Genetic Disease


World Down Syndrome Day: What an Extra Chromosome Means

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As a coach with Special Olympics, I’m lucky to know a number of kids (and a few adults from other times in my life) who live with Down Syndrome. Down Syndrome [DS] is a genetic condition that results in an extra copy of chromosome 21—for this reason, Dodifferent coloured chromosomeswn Syndrome is sometimes referred to as Trisomy 21—three chromosomes instead of just 2.
In the UK, 1 in 1000 people will be born with Down syndrome. [1] Down syndrome is not a disease, and while it can affect both the body and the brain (primarily the thought processes associated with learning). In the past, people with Down Syndrome did not have as long life expectancies as they do now, but Down Syndrome UK reports that most people with Down Syndrome live to their 50s or 60s, and some even into their 70s. [1]
Each person with Down Syndrome is different, and there is no “personality type” that people with DS automatically have—while people often think people with DS are always happy or smiling, of course this is not always the case! Think of the people around you who do not have DS—the majority of them are probably happy a lot of the time too, aren’t they? People with DS can have decreased intelligence in some cases, but all people with Down Syndrome have strengths that simply need to be brought out—sometimes, people with DS are of average (or above average!) intelligence, which is why it is always important to not make assumptions. People with DS have a characteristic face shape that is round, with somewhat flat facial features and almond-shaped eyes, and are often of short stature and carry more body weight.
People with DS often have abnormally flexible joints and low muscle tone; some people with DS have what is known as “atlanto-axial [joint]l instability” which simply means a joint in his or her neck is unstable because of a loose ligament. In some cases, this may limit some activities a person with DS is able to do, such as gymnastics, diving, stretching, or climbing. For the most part, people with DS or their caregivers will be aware of atlanto-axial instability and what activities may pose more risk for them. Other problems that can result form Down Syndrome include heart defects, hearing loss, and speech problems (once again, likely attributed to muscle tone issues). People with DS may require different surgeries or therapies (such as speech, occupational or physical therapy). Because of other medical issues, a medical ID bracelet or necklace to identify these concerns, such as heart or hearing problems, should be considered..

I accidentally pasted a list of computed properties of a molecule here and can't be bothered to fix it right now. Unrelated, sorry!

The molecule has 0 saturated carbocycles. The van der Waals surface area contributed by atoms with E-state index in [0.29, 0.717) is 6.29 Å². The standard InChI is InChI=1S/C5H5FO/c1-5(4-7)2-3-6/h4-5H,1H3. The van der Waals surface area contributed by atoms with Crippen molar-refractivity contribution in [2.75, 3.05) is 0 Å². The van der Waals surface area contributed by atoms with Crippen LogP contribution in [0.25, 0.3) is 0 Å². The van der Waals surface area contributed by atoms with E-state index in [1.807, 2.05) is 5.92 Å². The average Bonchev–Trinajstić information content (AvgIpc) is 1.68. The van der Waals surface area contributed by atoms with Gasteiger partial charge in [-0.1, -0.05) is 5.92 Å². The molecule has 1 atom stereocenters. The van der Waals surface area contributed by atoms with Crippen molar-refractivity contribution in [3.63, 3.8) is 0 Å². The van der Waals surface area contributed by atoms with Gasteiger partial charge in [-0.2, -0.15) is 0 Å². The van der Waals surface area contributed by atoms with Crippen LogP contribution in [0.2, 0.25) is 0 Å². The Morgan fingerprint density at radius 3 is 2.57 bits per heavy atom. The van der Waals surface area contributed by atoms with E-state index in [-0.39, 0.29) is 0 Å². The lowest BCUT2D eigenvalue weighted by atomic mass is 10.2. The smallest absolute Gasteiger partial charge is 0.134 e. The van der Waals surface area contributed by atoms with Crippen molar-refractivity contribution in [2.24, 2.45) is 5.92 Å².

To learn more about Down Syndrome, check out our interviews on the My Identity Doctor US blog from last year, with Holli and her mom, Brenda, about life with Down Syndrome.

Tag your bag for the journey: Medical bag tags

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If you’re an avid traveler, you know the importance of keeping tags on your luggage. One trip, I could not for the life of me find a luggage tag in my house! Fortunately my suitcase made it successfully through both flights, but I can’t say I wasn’t just a tiny bit nervous because it seemed like I was tempting fate! But, how well do you identify your medical items as yours?

medical bag with red ID tag

Certain items, like blood glucose test kits, zip cases for medications, oxygen tanks or compressor bags and CPAP machines, wheelchairs or walkers, or nebulizer compressors are important, especially when travelling. Any bags that contain medical supplies should be readily identified so that if they are lost, the urgency to return them and their contents is known. Our red medical ID key chains also double as excellent bag tags. I have one attached to my nebulizer bag—if someone finds it somewhere and does not know what it is, they will at least know that it is medical equipment, and hopefully take it somewhere where they will find a way to contact me and return my supplies!